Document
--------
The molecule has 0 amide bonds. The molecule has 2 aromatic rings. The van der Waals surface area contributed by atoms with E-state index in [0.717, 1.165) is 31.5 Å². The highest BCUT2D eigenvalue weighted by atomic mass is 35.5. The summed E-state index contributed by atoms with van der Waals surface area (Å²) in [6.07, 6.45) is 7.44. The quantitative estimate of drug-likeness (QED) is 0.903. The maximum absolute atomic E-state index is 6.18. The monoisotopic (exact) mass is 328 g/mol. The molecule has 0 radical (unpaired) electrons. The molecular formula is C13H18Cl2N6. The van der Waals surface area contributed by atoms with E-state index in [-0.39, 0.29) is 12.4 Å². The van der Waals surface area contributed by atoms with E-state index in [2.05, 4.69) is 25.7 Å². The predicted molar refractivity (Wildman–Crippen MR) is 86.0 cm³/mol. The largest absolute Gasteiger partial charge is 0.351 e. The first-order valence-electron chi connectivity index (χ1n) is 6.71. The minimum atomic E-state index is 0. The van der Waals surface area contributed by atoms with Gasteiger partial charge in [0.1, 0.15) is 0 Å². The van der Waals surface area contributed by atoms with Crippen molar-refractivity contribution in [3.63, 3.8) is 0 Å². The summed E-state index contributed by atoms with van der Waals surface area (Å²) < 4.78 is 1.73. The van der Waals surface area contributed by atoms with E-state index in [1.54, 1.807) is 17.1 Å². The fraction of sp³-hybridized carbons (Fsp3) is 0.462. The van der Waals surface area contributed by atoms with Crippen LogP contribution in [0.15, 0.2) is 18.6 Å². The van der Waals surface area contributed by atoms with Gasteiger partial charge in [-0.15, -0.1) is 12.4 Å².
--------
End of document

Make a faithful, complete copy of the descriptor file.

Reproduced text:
The molecule has 0 amide bonds. The molecule has 2 aromatic rings. The van der Waals surface area contributed by atoms with E-state index in [0.717, 1.165) is 31.5 Å². The highest BCUT2D eigenvalue weighted by atomic mass is 35.5. The summed E-state index contributed by atoms with van der Waals surface area (Å²) in [6.07, 6.45) is 7.44. The quantitative estimate of drug-likeness (QED) is 0.903. The maximum absolute atomic E-state index is 6.18. The monoisotopic (exact) mass is 328 g/mol. The molecule has 0 radical (unpaired) electrons. The molecular formula is C13H18Cl2N6. The van der Waals surface area contributed by atoms with E-state index in [-0.39, 0.29) is 12.4 Å². The van der Waals surface area contributed by atoms with E-state index in [2.05, 4.69) is 25.7 Å². The predicted molar refractivity (Wildman–Crippen MR) is 86.0 cm³/mol. The largest absolute Gasteiger partial charge is 0.351 e. The first-order valence-electron chi connectivity index (χ1n) is 6.71. The minimum atomic E-state index is 0. The van der Waals surface area contributed by atoms with Gasteiger partial charge in [0.1, 0.15) is 0 Å². The van der Waals surface area contributed by atoms with Crippen molar-refractivity contribution in [3.63, 3.8) is 0 Å². The summed E-state index contributed by atoms with van der Waals surface area (Å²) < 4.78 is 1.73. The van der Waals surface area contributed by atoms with E-state index in [1.54, 1.807) is 17.1 Å². The fraction of sp³-hybridized carbons (Fsp3) is 0.462. The van der Waals surface area contributed by atoms with Crippen LogP contribution in [0.15, 0.2) is 18.6 Å². The van der Waals surface area contributed by atoms with Gasteiger partial charge in [-0.15, -0.1) is 12.4 Å².